Beginning January 6, 2020
To ensure you are prepared on January 6, 2020, when the Federal Motor Carrier Safety Administration (FMCSA) Drug and Alcohol Clearinghouse (Clearinghouse) becomes operational, we want to remind you about an upcoming change related to recording information on the Federal Drug Testing Custody and Control Form (CCF) and Alcohol Testing Form (ATF).
Washington — The Federal Motor Carrier Safety Administration is seeking input on whether it should clarify or revise the definitions of “agricultural commodity” or “livestock” in its hours-of-service regulations for commercial truck drivers.
FMCSA made the announcement in an advance notice of proposed rulemaking published in the July 29 Federal Register. Current regulations call for exemptions in HOS requirements during harvesting and planting season in each state. Drivers are exempt in a 150-air-mile radius from the source of that agricultural commodity.
In 49 CFR Part 395.2, FMCSA defines “agricultural commodity” as “any agricultural commodity, non processed food, feed, fiber or livestock.” The agency states that the newly published ANPRM “is prompted by indications that the current definitions of these terms may not be understood or enforced consistently when determining whether the HOS exemption applies.”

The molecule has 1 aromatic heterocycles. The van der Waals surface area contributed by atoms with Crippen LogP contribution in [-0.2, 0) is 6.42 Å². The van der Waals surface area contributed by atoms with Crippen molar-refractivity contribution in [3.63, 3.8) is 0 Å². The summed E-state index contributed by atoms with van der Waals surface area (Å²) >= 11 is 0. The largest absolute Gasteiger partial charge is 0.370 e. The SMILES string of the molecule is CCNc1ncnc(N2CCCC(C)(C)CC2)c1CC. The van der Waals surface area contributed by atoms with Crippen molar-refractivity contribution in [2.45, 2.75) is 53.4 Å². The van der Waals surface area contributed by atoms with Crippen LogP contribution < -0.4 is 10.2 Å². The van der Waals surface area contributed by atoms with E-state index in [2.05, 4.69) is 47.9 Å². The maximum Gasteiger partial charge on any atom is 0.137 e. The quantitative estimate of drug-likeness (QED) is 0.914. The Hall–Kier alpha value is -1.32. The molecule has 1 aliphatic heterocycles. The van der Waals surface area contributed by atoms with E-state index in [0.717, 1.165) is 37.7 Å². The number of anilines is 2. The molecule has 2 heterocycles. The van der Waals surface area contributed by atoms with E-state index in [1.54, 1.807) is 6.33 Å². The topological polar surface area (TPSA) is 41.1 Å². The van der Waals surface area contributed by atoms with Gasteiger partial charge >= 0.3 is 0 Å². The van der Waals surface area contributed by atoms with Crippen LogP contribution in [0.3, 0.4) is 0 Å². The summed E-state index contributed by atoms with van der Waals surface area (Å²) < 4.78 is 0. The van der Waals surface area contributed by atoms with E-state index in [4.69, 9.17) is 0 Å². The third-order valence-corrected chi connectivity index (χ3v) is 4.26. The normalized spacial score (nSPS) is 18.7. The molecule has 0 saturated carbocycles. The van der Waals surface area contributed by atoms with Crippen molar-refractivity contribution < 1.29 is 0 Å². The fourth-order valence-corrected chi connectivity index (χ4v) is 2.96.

It follows up on the recent passage of the “No Human Trafficking on Our Roads Act,” which President Trump signed into law.
The new policy prohibits anyone who has used a commercial motor vehicle in the commission of a felony involving human trafficking from operating any other commercial vehicles for life.
A list of offenses permanently disqualifying people from driving commercial vehicles that require a commercial driver’s license already exists, but it did not include human trafficking offenses.
“The commercial motor vehicle industry is uniquely positioned to help detect and report human trafficking, and thankfully professional drivers’ efforts often bring an end to these tragic situations. Sadly, however, some human trafficking activities are facilitated by the use of commercial trucks or buses,” said FMCSA Administrator Raymond P. Martinez. “By enforcing a lifetime ban on any CMV driver convicted of severe human trafficking, we aim to deliver a strong and effective deterrent to this abhorrent behavior. If a commercial driver is convicted of using their commercial motor vehicle related to human trafficking—that person will never be driving interstate commercial vehicles again.”